Some people have no problem coming back to baseline after a traumatic event. Other people have a more challenging time regulating due to the severity of the trauma, the frequency of exposure, and the age at which the trauma occurred, among other factors. In those situations, the mind and body learn to cope in a heightened state of stress.
There’s even something called complex trauma, which the National Child Traumatic Stress Network defines as a person’s exposure to multiple traumatic events at developmentally vulnerable times in a person’s life, like early childhood or adolescence. 8 Adverse childhood experiences, like coping with an angry parent, can function as traumatic events that play a long-term role in a person’s mental and behavioral health.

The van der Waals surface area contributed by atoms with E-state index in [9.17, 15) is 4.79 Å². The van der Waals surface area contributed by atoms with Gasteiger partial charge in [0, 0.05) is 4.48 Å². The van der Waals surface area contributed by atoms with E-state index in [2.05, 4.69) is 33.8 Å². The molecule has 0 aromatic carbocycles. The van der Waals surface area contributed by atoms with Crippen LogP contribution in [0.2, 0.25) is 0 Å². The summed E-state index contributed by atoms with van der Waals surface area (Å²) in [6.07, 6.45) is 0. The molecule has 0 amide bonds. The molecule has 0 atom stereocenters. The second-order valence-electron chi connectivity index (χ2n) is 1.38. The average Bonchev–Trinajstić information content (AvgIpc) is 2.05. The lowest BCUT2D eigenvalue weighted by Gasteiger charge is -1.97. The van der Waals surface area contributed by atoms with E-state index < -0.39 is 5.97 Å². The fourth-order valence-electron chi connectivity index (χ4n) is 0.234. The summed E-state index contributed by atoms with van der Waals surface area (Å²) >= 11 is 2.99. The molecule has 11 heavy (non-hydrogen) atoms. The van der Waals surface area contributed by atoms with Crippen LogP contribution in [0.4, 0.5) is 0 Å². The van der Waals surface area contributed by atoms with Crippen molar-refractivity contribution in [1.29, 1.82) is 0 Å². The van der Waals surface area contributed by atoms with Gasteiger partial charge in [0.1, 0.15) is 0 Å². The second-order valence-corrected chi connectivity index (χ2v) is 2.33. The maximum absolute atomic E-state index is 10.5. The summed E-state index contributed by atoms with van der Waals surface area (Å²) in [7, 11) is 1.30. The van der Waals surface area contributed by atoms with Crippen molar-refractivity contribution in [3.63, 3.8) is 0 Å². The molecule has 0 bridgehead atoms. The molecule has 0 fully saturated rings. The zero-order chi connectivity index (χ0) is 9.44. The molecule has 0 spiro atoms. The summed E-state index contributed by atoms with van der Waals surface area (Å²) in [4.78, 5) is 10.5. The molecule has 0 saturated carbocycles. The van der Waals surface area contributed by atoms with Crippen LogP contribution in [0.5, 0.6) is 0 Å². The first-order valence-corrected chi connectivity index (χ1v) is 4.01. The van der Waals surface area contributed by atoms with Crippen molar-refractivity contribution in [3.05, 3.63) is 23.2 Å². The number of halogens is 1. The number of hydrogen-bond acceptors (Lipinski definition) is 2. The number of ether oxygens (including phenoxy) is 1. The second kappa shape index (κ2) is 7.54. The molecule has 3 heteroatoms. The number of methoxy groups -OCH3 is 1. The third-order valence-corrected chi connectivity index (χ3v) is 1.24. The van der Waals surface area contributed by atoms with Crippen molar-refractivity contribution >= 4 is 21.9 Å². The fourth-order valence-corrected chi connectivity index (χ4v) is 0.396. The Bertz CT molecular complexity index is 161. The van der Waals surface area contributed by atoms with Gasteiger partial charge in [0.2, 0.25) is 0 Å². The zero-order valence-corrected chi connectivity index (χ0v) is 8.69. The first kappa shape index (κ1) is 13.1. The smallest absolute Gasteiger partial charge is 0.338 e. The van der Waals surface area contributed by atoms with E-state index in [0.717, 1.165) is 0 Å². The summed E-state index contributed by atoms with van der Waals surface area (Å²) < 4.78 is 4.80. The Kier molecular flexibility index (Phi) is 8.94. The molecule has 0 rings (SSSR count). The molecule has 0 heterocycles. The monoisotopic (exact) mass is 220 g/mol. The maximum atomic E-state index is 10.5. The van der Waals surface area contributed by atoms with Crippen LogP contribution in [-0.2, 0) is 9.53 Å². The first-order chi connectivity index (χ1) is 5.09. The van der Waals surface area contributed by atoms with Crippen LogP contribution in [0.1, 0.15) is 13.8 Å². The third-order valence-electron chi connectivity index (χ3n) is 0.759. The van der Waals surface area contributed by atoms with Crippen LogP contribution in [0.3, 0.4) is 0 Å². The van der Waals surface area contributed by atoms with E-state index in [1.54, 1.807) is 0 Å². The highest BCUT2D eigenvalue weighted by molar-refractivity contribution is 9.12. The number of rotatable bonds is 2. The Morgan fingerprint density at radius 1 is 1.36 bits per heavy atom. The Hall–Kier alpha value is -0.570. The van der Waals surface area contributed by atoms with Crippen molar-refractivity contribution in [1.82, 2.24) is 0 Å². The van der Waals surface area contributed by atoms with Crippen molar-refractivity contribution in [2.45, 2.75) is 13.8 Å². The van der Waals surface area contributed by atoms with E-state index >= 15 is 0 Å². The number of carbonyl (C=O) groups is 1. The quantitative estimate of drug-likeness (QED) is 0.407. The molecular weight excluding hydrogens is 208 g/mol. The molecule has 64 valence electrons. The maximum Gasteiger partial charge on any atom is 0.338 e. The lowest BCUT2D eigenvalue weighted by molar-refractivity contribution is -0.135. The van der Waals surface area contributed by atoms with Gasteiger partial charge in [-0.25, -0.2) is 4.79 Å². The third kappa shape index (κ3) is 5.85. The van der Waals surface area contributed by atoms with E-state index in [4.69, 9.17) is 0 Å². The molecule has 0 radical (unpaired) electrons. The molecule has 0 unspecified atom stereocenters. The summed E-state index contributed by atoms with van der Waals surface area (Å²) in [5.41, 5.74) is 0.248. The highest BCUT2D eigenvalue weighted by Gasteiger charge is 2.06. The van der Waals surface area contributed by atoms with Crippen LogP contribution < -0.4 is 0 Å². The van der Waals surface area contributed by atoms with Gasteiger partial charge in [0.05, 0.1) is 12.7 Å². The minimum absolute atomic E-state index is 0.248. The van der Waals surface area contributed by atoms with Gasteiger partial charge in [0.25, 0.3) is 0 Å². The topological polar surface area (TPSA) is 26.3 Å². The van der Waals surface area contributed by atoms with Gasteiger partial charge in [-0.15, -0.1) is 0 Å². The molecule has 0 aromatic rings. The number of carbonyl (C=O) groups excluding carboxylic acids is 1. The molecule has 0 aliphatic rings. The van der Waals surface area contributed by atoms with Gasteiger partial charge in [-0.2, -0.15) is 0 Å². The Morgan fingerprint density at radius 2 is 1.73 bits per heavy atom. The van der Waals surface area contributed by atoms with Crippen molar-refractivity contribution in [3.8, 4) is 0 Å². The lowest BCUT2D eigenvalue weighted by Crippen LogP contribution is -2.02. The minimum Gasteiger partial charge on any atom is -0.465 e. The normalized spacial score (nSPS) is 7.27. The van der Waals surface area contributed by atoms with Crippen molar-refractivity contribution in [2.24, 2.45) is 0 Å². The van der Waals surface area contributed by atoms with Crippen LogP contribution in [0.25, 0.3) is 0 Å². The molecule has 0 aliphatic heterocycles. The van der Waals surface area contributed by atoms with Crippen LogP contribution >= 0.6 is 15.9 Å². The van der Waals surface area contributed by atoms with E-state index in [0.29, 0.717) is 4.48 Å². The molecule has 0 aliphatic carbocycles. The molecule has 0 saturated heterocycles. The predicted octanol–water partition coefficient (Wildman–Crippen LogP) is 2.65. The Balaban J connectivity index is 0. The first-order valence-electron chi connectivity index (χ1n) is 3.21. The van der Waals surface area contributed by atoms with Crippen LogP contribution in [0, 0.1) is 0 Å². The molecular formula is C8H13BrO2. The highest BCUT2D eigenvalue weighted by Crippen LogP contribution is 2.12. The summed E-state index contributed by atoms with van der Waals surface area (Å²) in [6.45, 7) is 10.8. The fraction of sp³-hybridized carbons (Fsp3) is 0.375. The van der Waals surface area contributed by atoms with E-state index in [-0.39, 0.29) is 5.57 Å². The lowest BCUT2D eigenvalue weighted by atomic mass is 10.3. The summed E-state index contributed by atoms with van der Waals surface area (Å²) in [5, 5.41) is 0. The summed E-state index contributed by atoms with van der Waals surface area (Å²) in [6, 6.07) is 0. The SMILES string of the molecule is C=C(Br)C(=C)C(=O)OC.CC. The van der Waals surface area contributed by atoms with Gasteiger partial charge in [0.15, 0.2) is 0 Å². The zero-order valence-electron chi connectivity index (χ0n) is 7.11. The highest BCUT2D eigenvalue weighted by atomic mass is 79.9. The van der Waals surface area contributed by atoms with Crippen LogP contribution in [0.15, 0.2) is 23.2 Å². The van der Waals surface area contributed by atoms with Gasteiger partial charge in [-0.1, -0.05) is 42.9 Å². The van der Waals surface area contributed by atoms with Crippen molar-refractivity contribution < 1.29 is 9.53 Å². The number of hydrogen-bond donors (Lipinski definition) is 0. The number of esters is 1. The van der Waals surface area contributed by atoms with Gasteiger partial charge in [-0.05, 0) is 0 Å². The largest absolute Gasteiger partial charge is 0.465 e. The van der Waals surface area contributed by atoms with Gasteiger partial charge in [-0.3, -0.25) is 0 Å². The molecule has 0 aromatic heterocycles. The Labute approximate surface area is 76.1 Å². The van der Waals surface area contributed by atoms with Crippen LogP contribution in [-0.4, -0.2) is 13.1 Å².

Notably, complex trauma can occur anytime during a person’s life. Complex traumatic events can include physical, sexual, and emotional abuse, neglect, witnessing domestic violence, exposure to community violence, and medical trauma. 9
All this to say, trauma isn’t just in your head. It can have effects that echo throughout your entire body. Sometimes, the coping mechanisms we develop in response to stressful events, perceived threats, and actual danger can alter how we perceive the world.
What is emotional and psychological trauma?
Emotional and psychological trauma can result from witnessing an event perceived as life-threatening or potentially harmful to oneself or others. A traumatic event or situation creates psychological trauma when it overwhelms your ability to cope and leaves you fearing things like death and mutilation. 10